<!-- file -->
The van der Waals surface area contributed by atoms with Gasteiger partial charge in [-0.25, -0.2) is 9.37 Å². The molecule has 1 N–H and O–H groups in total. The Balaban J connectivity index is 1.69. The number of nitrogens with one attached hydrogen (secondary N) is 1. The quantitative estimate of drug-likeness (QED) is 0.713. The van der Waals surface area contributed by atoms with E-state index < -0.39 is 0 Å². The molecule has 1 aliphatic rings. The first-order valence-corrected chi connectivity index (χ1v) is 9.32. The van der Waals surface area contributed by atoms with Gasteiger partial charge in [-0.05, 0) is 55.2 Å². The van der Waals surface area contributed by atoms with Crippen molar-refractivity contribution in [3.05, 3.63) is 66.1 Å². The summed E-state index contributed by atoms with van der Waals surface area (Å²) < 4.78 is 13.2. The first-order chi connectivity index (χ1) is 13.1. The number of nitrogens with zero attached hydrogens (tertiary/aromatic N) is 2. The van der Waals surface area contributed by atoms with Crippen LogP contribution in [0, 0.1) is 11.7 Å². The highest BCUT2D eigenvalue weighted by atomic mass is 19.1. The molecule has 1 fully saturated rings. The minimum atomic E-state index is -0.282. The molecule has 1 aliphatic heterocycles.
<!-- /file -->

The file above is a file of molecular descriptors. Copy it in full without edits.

The van der Waals surface area contributed by atoms with Gasteiger partial charge in [-0.25, -0.2) is 9.37 Å². The molecule has 1 N–H and O–H groups in total. The Balaban J connectivity index is 1.69. The number of nitrogens with one attached hydrogen (secondary N) is 1. The quantitative estimate of drug-likeness (QED) is 0.713. The van der Waals surface area contributed by atoms with E-state index < -0.39 is 0 Å². The molecule has 1 aliphatic rings. The first-order valence-corrected chi connectivity index (χ1v) is 9.32. The van der Waals surface area contributed by atoms with Gasteiger partial charge in [-0.05, 0) is 55.2 Å². The van der Waals surface area contributed by atoms with Crippen molar-refractivity contribution in [3.05, 3.63) is 66.1 Å². The summed E-state index contributed by atoms with van der Waals surface area (Å²) < 4.78 is 13.2. The first-order chi connectivity index (χ1) is 13.1. The number of nitrogens with zero attached hydrogens (tertiary/aromatic N) is 2. The van der Waals surface area contributed by atoms with Crippen LogP contribution in [0, 0.1) is 11.7 Å². The highest BCUT2D eigenvalue weighted by atomic mass is 19.1. The molecule has 1 fully saturated rings. The minimum atomic E-state index is -0.282. The molecule has 1 aliphatic heterocycles.